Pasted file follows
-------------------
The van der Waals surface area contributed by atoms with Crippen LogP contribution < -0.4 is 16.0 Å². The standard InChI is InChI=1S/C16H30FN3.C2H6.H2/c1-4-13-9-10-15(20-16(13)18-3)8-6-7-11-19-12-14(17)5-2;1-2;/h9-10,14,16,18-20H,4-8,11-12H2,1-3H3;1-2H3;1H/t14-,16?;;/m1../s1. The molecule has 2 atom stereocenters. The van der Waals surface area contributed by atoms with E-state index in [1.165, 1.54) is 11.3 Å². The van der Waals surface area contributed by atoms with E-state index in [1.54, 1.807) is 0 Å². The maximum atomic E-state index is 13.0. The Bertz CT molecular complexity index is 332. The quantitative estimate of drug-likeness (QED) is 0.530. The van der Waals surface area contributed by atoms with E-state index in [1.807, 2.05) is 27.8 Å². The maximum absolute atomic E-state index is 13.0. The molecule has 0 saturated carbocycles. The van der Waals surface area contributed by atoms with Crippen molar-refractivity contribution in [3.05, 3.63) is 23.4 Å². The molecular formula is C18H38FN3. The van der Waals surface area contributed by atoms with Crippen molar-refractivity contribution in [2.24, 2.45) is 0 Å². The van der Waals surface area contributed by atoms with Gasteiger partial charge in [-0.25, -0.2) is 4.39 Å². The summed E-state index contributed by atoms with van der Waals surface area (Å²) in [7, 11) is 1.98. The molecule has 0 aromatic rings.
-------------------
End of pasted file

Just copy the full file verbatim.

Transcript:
The van der Waals surface area contributed by atoms with Crippen LogP contribution < -0.4 is 16.0 Å². The standard InChI is InChI=1S/C16H30FN3.C2H6.H2/c1-4-13-9-10-15(20-16(13)18-3)8-6-7-11-19-12-14(17)5-2;1-2;/h9-10,14,16,18-20H,4-8,11-12H2,1-3H3;1-2H3;1H/t14-,16?;;/m1../s1. The molecule has 2 atom stereocenters. The van der Waals surface area contributed by atoms with E-state index in [1.165, 1.54) is 11.3 Å². The van der Waals surface area contributed by atoms with E-state index in [1.54, 1.807) is 0 Å². The maximum atomic E-state index is 13.0. The Bertz CT molecular complexity index is 332. The quantitative estimate of drug-likeness (QED) is 0.530. The van der Waals surface area contributed by atoms with E-state index in [1.807, 2.05) is 27.8 Å². The maximum absolute atomic E-state index is 13.0. The molecule has 0 saturated carbocycles. The van der Waals surface area contributed by atoms with Crippen molar-refractivity contribution in [3.05, 3.63) is 23.4 Å². The molecular formula is C18H38FN3. The van der Waals surface area contributed by atoms with Crippen molar-refractivity contribution in [2.24, 2.45) is 0 Å². The van der Waals surface area contributed by atoms with Gasteiger partial charge in [-0.25, -0.2) is 4.39 Å². The summed E-state index contributed by atoms with van der Waals surface area (Å²) in [7, 11) is 1.98. The molecule has 0 aromatic rings.